BY PAUL ASPAN
PENN ST. INSIDER
Momentum and 110,134 screaming fans were squarely behind the Penn State defense as Ohio State’s offense came back on the field with 4:59 left to play in the first quarter. The Lion offense had just responded to an early Buckeye field goal with a 9-play 78-yard touchdown drive to put the home team on top 7-3. Anthony Morelli and company had picked up where they left off against Indiana and looked equally effective on the ground and in the air. Seven points weren’t going to be enough to win, but it should have been enough to keep Penn State in a game billed as a defensive showdown. However, the Nittany Lions’ momentum lasted about as long as the post-touchdown pushups. Six plays and a little more than three minutes later, Ohio State went back ahead 10-7 with a touchdown of its own, and this time…it didn’t look back.
After its first drive, the Nittany Lion offense was unspectacular. However, it was the nation’s seventh-best defense that failed to show up against the top-ranked Buckeyes. Penn State’s defense stopped Ohio State only twice in the first half: once on an interception that the offense failed to convert into points, and once thanks to the clock which read 00:00 indicating halftime. The result was a 17-7 halftime deficit that the Lions could not recover from. The Penn State offense stalled out, but it didn’t put the defense in the tough position of defending a short field. All of Ohio State’s touchdown drives started at or inside its own 20. Morelli did throw an interception returned for a touchdown with ten minutes left in the game, but by that point, the game was out of reach.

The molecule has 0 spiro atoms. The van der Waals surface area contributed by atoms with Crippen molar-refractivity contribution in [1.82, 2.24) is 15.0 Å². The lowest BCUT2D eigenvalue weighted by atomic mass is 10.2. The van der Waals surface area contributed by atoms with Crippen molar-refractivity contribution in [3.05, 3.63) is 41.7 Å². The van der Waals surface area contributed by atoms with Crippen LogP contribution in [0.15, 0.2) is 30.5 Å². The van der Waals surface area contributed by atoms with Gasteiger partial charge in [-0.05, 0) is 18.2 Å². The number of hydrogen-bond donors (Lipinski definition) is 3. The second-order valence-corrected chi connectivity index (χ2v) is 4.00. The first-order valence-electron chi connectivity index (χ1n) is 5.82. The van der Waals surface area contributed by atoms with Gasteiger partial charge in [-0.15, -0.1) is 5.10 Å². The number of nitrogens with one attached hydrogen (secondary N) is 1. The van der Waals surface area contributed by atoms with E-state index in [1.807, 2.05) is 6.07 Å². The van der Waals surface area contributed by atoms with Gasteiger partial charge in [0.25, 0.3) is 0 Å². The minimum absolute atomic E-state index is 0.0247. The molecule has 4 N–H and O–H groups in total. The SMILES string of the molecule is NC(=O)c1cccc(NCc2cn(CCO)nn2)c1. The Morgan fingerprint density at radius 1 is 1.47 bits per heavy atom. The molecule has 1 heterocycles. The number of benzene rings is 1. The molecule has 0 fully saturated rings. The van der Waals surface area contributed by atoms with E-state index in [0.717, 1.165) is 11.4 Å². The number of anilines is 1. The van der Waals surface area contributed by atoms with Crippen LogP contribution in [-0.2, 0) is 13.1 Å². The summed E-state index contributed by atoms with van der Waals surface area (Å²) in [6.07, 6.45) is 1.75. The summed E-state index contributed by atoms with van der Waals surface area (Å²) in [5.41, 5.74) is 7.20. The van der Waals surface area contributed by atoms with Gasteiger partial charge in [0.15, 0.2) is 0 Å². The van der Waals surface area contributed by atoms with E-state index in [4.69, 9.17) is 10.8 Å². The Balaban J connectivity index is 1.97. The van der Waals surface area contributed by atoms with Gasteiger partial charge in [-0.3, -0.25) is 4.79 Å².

The Buckeye offense was equal parts pass (253 yards) and run (200 yards) -- equal part big plays and methodical drives. Ohio State’s first touchdown was due largely in part to a 60-yard pass from quarterback Todd Boeckman to Ray Small. Its ensuing touchdown drives were 15 and 13 plays respectively. The Buckeyes weren’t forced to punt all game and converted 12-of-16 third downs. The 37-17 defeat was Penn State’s worst home loss in six years and it dropped the Lions from both the Top 25 and the BCS standings.
At 6-3 Penn State can still finish at a respectable 9-3 if they win out against Purdue, Temple, and Michigan State. However, for that to happen, the defense will have to regroup after allowing 68 points in the last two games.